Oregon Ranked #1 In United States for “Hours of Service” Enforcement
A tremendous volume of interstate commerce occurs daily, thanks to the efforts of hard-working truck drivers who crisscross the nation hauling both consumer and commercial goods. No doubt, segments of society would grind to a halt without these efforts, which should be appreciated by everyone. Unfortunately, sometimes trucking companies and their drivers, whether intentionally or negligently, cause accidents that result in catastrophic injury and property damage. As a result, the law has evolved with two rationales in mind: one, to increase and enforce safety, which proactively protects Americans from injury in the first instance; and two, to compensate victims and make them whole for their losses. Both of these rationales spring from the concept that society benefits when those who cause harm are held accountable for their actions.
Regulation to Protect Our Roadways
Both Oregon and the United States pass laws and regulations designed to make our roads safer. Because so many tractor-trailer trucks use the roadways, and because their crashes can cause such devastating damage and injury, the federal government intensely regulates interstate trucking companies and their drivers. For example, trucks must be in compliance with numerous specific mechanical rules. Trailers and their cargoes must comply with weight requirements. Tractor-trailer truck drivers must be properly licensed and must satisfy health-related prerequisites. In addition, tractor-trailer truck drivers must comply with “hours of service” restrictions, which will be discussed in greater detail below.
What are “Hours of Service” Restrictions, and Why are They Important?
The law uses “hours of service” restrictions to place limits on the number of hours that interstate truck drivers are permitted to drive. The primary reason these rules have been developed is to limit the chances that fatigued drivers will be on the road, thereby decreasing the chance of human driving error. The rules can sometimes be complicated, and there are some exceptions. Therefore, if you have specific questions, please give us a call. Here, we will provide a few of the basics, without considering the exceptions.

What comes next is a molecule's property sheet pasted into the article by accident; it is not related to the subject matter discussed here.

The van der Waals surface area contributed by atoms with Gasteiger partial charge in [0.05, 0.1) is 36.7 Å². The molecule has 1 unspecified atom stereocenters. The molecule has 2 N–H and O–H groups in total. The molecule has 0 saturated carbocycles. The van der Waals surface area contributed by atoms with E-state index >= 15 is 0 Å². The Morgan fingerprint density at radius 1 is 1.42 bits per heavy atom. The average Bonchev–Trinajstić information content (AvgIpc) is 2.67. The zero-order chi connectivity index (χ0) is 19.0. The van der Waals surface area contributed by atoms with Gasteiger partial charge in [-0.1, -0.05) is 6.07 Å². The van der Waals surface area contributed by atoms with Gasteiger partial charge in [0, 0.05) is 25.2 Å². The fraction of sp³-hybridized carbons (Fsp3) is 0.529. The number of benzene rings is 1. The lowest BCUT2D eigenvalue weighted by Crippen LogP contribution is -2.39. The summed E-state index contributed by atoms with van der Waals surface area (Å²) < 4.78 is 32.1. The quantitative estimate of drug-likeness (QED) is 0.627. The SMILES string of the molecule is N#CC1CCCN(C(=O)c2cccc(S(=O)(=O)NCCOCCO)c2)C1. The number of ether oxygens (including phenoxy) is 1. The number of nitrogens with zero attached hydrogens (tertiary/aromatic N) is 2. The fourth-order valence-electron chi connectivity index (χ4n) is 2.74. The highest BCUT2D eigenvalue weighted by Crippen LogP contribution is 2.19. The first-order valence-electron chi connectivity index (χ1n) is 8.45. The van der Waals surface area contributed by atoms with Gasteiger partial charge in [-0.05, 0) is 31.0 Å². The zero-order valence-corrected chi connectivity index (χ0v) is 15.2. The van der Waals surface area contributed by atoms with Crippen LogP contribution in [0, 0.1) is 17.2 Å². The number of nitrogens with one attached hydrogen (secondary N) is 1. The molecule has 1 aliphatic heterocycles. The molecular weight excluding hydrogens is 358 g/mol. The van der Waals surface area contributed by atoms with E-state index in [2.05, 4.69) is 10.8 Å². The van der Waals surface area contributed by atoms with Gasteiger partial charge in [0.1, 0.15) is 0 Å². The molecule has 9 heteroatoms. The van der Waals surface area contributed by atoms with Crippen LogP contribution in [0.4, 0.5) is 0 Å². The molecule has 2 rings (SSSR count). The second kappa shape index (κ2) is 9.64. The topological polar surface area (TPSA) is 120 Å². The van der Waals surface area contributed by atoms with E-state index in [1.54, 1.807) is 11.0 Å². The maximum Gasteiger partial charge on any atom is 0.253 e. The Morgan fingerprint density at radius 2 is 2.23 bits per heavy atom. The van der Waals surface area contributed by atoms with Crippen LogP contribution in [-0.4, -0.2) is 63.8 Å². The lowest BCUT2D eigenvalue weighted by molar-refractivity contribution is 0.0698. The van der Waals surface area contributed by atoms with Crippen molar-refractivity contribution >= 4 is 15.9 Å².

- The 14-hour window – a commercial interstate truck driver can work for 14 consecutive hours, during which he can drive for 11 hours. Thereafter, the driver cannot drive again until spending at least 10 consecutive hours off duty.
- Required rest breaks – truck drivers, even during the times they are permitted to drive, are sometimes required to take rest breaks. After the passage of 8 consecutive hours since the driver was last off duty, the driver must take a 30-minute rest break.
- Weekly limits – the law also places maximum limits on the number of hours that drivers can drive during a 7 or 8-day period.
Importantly, the law also requires truck drivers to maintain logs to document the hours during which they drive and rest. Anyone involved in an accident with a large truck should review these logs to ensure the driver complied with applicable regulations.
Oregon Enforcement of Hours of Service Regulations
According to Overdrive online, a trucking industry publication, Oregon issued hours of service violations at a higher percentage rate of total violations than any other state, totaling just under 25 percent of all violations. As we have discussed in the past, truck driver fatigue is often cited as a cause for truck crashes. Oregon’s enforcement efforts clearly seek to address this issue and maintain the safety of our roadways.
Call Us with Your Questions
At Nelson MacNeil Rayfield, we understand that trucking laws and regulations can be complicated. Moreover, if you have been involved in an accident with a large truck, the trucking company is unlikely to voluntarily provide you with the truck driver’s logs and other information, which may be essential to analyze the driver’s compliance with hours of service and other regulations. Our lawyers have experience conducting such investigations. Please call us with any questions, or for a free consultation.